Calls for religious freedom in Cuba after church leaders stopped from leaving the country

(Photo: Unsplash/Yuting Gao)

The World Evangelical Alliance is calling on the Cuban government to uphold religious freedom after several pastors were prevented from leaving the country last week in order to attend the organisation's General Assembly in Indonesia. 

Seven church leaders connected to the Alianza de Iglesias Evang√©licas de Cuba (Alliance of Evangelical Churches in Cuba, AIEC) were hit by a last minute travel ban imposed by the government. 

Only one of the invited Cuban leaders was able to attend the General Assembly because he was outside the country at the time. 

The pastor, who spoke on condition of anonymity due to security concerns, said that the Cuban government had been putting pressure on the AIEC since its formation last year and is refusing to recognise it as a representative body.  

He said that the reason for the crackdown was because the government fears the influence of Christians. 

"Cuba is a communist country and it's difficult to establish a new church. At the same time, the Church has been growing," he said. 

"There are 1.2 million evangelicals in Cuba - 10 per cent of the population - and so the government is afraid of that." 

He added: "They don't want the Church to be a powerful organisation that can have a voice." 

He said that the Cuban government believes the AIEC is being "manipulated" by the US government, but this is "not true" because the organisation's partnerships are with Latin America and Europe, not the US.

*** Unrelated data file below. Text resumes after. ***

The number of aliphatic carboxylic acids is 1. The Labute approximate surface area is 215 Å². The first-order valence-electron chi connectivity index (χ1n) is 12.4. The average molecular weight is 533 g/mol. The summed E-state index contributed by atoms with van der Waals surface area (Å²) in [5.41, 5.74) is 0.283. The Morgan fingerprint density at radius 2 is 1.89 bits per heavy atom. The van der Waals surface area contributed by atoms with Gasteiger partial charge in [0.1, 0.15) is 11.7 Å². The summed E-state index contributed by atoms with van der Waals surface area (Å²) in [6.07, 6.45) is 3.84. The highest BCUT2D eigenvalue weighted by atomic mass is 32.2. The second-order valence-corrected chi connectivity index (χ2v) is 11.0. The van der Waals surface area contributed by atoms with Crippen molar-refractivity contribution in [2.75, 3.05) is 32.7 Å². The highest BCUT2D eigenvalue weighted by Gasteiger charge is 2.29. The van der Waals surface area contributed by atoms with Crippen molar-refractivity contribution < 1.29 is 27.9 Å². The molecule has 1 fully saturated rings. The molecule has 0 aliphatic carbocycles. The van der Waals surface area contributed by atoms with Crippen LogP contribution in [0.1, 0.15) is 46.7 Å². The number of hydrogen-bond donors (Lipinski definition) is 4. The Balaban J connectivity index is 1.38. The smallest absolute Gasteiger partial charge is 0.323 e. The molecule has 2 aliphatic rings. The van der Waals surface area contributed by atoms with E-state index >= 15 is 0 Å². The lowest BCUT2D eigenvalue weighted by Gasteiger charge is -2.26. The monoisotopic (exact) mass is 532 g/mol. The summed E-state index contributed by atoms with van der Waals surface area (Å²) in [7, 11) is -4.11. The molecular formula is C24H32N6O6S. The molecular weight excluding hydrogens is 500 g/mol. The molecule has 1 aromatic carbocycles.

He went on to say that the Cuban government was trying to stoke divisions between different Christian groups in order to damage the reputation of Christianity. 

In addition to harrassment, intimidation and interrogations, the pastor said that the Cuban government was denying the necessary visitor visas for foreigners in order to prevent the AIEC from receiving visits from overseas pastors and Church leaders. 

Commenting on the crackdown, he said he wanted the Cuban government to recognise the AIEC and lift all travel restrictions on pastors in the country. 

"It is our right to go outside the country and to be a part of the global church. It is our right to practise our faith and our religion," he said.

The Secretary Generation of the World Evangelical Alliance, Bishop Efraim Tendero, said: "We call on the Cuban government to grant full recognition to the Alliance of Evangelical Churches in Cuba, cease to harass and discriminate against its leaders and churches and acknowledge the positive influence that evangelicals have on Cuban society in their neighbourhoods.

"And I call on Christians worldwide to stand in prayer and solidarity with our brothers and sisters in Christ in Cuba. They have been suffering for their faith but have held on and selflessly served God and their neighbors in the face of discrimination and persecution. May their prayers for relief and recognition be heard."